Actor Michael McGreevey only starred in one episode of The Waltons. But because the experience was so positive, he ended up building lifelong friendships with his castmates.
In today’s episode of Behind the Scenes with Judy Norton, Judy invited Michael McGreevey to the show to talk about his short time with the series. And as the actor shared, his memories were all “very positive.”
McGreevey was anxious before showing up to film the 1973 episode called The Braggart. He had spent most of his career working for much bolder shows and movies than The Waltons. So he was nervous that he’d overperform.
So before standing in front of the cameras, McGreevey sat down with director Jack Shae and said, “I’m worried I’m gonna be too big over the top.” Shae eased his mind by promising that he’d tell him when he was.
“That’s basically what he did for the whole week,” the actor said. And that set the pace for a relaxing and fun experience.
But the director wasn’t the only person who went out of his way to make Michael McGreevey feel at home.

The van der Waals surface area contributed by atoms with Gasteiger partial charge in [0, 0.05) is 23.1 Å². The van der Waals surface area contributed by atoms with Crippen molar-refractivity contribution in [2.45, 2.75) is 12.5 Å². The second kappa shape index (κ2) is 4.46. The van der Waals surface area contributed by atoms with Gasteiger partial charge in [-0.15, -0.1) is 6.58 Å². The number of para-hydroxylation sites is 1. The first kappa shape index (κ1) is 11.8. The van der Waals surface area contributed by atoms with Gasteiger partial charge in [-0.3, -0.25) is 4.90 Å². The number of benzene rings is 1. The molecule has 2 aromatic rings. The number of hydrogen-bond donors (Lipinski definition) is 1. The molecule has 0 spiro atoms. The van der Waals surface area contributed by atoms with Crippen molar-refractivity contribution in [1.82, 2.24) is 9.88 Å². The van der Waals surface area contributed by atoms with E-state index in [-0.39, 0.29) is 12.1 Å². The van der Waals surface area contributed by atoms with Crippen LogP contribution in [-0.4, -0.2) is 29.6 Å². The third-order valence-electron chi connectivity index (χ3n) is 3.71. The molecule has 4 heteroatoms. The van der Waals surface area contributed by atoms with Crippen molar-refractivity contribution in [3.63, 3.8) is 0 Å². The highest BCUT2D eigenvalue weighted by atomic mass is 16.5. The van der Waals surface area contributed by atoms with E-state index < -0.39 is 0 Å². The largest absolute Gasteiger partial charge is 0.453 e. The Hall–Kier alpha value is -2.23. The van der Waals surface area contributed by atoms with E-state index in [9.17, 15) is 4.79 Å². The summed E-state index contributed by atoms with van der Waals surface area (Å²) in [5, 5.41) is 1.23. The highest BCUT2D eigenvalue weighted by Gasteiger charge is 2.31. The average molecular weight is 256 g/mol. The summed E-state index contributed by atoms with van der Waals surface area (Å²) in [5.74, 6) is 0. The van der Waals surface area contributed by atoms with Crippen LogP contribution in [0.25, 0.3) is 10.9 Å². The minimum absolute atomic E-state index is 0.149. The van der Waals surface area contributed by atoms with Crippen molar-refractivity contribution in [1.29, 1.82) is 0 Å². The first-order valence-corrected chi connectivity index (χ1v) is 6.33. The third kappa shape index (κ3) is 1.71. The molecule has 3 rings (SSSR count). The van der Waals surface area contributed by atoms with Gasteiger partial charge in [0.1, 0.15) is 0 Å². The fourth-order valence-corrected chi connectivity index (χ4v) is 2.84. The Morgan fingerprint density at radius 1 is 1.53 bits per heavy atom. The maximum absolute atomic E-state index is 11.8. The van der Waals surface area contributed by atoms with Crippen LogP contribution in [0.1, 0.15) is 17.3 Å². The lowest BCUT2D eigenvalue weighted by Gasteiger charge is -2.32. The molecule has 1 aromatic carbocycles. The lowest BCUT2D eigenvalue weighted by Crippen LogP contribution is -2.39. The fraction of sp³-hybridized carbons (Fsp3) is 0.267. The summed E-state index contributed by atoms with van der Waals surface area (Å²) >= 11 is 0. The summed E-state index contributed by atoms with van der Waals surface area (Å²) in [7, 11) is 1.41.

“You know, sometimes when you guest-star on these series—especially a series that had just won all these Emmys and was this huge hit cause this was the second season—you don’t feel welcome,” he continued. ” But I was welcomed immediately by Ralph Waite and by Richard and by the rest of the cast because that’s my other memory. The first scene we shot was the dinner table scene.”
Ralph Waite Saved ‘The Waltons’ Newcomer Michael McGreevey from an Unpleasant Situation
As McGreevey continued with his story, he shared that there was one situation that didn’t start out well.
The actor’s very first scene as Hobie Shank was filmed at the dinner table, which was an intimidating feat.
“I had all this dialogue,” he remembered. “And I didn’t know anybody, and I was terrified. The cast, you know, the dinner table scene had become chaotic already for them because they all had to sit there. And they were not being very polite, I must say, at one point.”
Because the scene was McGreevey’s first impression of working on The Waltons, it could have ruined the whole experience. But Ralph Waite stepped in and helped McGreevey out.
“Ralph sort of, I guess he did that a lot, Ralph Waite said, ‘hey, this kid’s doing good stuff here. Let him do it.’ And from that moment on, I sort of relaxed in the role,” he admitted. The rest of the week was really fun. And I made some good friends who I still see, like Judy. And the whole experience was a very positive one for me.